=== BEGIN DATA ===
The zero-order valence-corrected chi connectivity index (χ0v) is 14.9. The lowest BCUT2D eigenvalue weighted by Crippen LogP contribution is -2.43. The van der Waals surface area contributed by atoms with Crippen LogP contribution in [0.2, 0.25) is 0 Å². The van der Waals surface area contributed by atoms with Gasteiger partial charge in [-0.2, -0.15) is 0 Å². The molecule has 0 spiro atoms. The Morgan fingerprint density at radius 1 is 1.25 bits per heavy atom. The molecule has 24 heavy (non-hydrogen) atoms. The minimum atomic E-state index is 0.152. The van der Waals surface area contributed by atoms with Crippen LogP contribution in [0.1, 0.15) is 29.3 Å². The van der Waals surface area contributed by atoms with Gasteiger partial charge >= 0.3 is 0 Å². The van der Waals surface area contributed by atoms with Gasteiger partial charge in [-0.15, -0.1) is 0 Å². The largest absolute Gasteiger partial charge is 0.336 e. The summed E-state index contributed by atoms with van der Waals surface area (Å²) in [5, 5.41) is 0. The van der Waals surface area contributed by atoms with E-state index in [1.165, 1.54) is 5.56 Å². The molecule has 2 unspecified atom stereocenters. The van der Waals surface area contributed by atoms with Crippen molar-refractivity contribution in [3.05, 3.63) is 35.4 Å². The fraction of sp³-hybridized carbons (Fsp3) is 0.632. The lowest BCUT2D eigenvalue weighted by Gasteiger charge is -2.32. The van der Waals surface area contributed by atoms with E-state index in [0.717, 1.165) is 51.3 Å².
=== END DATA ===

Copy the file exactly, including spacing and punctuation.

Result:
The zero-order valence-corrected chi connectivity index (χ0v) is 14.9. The lowest BCUT2D eigenvalue weighted by Crippen LogP contribution is -2.43. The van der Waals surface area contributed by atoms with Crippen LogP contribution in [0.2, 0.25) is 0 Å². The van der Waals surface area contributed by atoms with Gasteiger partial charge in [-0.2, -0.15) is 0 Å². The molecule has 0 spiro atoms. The Morgan fingerprint density at radius 1 is 1.25 bits per heavy atom. The molecule has 24 heavy (non-hydrogen) atoms. The minimum atomic E-state index is 0.152. The van der Waals surface area contributed by atoms with Crippen LogP contribution in [0.1, 0.15) is 29.3 Å². The van der Waals surface area contributed by atoms with Gasteiger partial charge >= 0.3 is 0 Å². The van der Waals surface area contributed by atoms with Gasteiger partial charge in [-0.15, -0.1) is 0 Å². The largest absolute Gasteiger partial charge is 0.336 e. The summed E-state index contributed by atoms with van der Waals surface area (Å²) in [5, 5.41) is 0. The van der Waals surface area contributed by atoms with E-state index in [1.165, 1.54) is 5.56 Å². The molecule has 2 unspecified atom stereocenters. The van der Waals surface area contributed by atoms with Crippen molar-refractivity contribution in [3.05, 3.63) is 35.4 Å². The fraction of sp³-hybridized carbons (Fsp3) is 0.632. The lowest BCUT2D eigenvalue weighted by Gasteiger charge is -2.32. The van der Waals surface area contributed by atoms with E-state index in [0.717, 1.165) is 51.3 Å².